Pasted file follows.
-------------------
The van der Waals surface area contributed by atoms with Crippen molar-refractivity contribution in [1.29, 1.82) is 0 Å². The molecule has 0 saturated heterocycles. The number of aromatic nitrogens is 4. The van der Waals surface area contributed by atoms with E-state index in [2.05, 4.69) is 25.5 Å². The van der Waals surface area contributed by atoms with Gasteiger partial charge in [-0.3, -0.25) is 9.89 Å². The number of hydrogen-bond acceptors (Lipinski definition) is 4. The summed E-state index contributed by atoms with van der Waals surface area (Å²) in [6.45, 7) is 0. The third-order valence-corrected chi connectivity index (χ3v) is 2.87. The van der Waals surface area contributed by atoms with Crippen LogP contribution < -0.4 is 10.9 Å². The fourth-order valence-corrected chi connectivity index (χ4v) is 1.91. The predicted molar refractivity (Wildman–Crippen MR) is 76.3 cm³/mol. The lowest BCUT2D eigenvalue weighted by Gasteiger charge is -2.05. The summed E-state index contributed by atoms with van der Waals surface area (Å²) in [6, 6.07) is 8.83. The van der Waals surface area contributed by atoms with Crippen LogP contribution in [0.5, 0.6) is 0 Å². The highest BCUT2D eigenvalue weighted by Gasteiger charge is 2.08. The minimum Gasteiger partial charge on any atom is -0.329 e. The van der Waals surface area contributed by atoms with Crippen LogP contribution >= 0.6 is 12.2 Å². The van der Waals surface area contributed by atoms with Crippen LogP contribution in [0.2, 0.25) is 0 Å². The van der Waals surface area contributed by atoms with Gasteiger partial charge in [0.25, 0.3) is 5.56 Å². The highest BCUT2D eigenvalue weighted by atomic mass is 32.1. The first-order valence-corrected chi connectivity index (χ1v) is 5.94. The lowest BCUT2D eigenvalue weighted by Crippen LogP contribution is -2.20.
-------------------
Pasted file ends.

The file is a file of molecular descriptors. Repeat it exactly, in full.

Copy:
The van der Waals surface area contributed by atoms with Crippen molar-refractivity contribution in [1.29, 1.82) is 0 Å². The molecule has 0 saturated heterocycles. The number of aromatic nitrogens is 4. The van der Waals surface area contributed by atoms with E-state index in [2.05, 4.69) is 25.5 Å². The van der Waals surface area contributed by atoms with Gasteiger partial charge in [-0.3, -0.25) is 9.89 Å². The number of hydrogen-bond acceptors (Lipinski definition) is 4. The summed E-state index contributed by atoms with van der Waals surface area (Å²) in [6.45, 7) is 0. The third-order valence-corrected chi connectivity index (χ3v) is 2.87. The van der Waals surface area contributed by atoms with Crippen LogP contribution < -0.4 is 10.9 Å². The fourth-order valence-corrected chi connectivity index (χ4v) is 1.91. The predicted molar refractivity (Wildman–Crippen MR) is 76.3 cm³/mol. The lowest BCUT2D eigenvalue weighted by Gasteiger charge is -2.05. The summed E-state index contributed by atoms with van der Waals surface area (Å²) in [6, 6.07) is 8.83. The van der Waals surface area contributed by atoms with Crippen LogP contribution in [0.5, 0.6) is 0 Å². The highest BCUT2D eigenvalue weighted by Gasteiger charge is 2.08. The minimum Gasteiger partial charge on any atom is -0.329 e. The van der Waals surface area contributed by atoms with Crippen LogP contribution >= 0.6 is 12.2 Å². The van der Waals surface area contributed by atoms with Crippen LogP contribution in [0.2, 0.25) is 0 Å². The van der Waals surface area contributed by atoms with Gasteiger partial charge in [0.25, 0.3) is 5.56 Å². The highest BCUT2D eigenvalue weighted by atomic mass is 32.1. The first-order valence-corrected chi connectivity index (χ1v) is 5.94. The lowest BCUT2D eigenvalue weighted by Crippen LogP contribution is -2.20.